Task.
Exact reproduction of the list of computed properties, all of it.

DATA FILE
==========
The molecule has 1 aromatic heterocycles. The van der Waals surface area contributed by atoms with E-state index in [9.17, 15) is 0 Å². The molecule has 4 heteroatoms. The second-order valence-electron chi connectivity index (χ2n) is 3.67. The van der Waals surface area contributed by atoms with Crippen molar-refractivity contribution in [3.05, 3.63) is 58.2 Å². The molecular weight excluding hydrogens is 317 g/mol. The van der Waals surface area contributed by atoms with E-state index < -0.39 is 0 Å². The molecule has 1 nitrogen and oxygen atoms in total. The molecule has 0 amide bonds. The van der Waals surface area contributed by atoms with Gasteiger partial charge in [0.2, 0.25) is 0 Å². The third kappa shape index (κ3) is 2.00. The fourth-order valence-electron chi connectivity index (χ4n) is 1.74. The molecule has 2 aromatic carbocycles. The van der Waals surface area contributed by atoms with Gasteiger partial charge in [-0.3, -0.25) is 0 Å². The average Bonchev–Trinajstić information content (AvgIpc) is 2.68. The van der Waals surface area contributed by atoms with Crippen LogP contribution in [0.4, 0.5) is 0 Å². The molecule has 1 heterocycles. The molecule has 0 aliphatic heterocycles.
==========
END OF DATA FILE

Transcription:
The molecule has 1 aromatic heterocycles. The van der Waals surface area contributed by atoms with E-state index in [9.17, 15) is 0 Å². The molecule has 4 heteroatoms. The second-order valence-electron chi connectivity index (χ2n) is 3.67. The van der Waals surface area contributed by atoms with Crippen molar-refractivity contribution in [3.05, 3.63) is 58.2 Å². The molecular weight excluding hydrogens is 317 g/mol. The van der Waals surface area contributed by atoms with E-state index < -0.39 is 0 Å². The molecule has 1 nitrogen and oxygen atoms in total. The molecule has 0 amide bonds. The van der Waals surface area contributed by atoms with Gasteiger partial charge in [0.2, 0.25) is 0 Å². The third kappa shape index (κ3) is 2.00. The fourth-order valence-electron chi connectivity index (χ4n) is 1.74. The molecule has 2 aromatic carbocycles. The van der Waals surface area contributed by atoms with Gasteiger partial charge in [-0.3, -0.25) is 0 Å². The average Bonchev–Trinajstić information content (AvgIpc) is 2.68. The van der Waals surface area contributed by atoms with Crippen LogP contribution in [0.4, 0.5) is 0 Å². The molecule has 1 heterocycles. The molecule has 0 aliphatic heterocycles.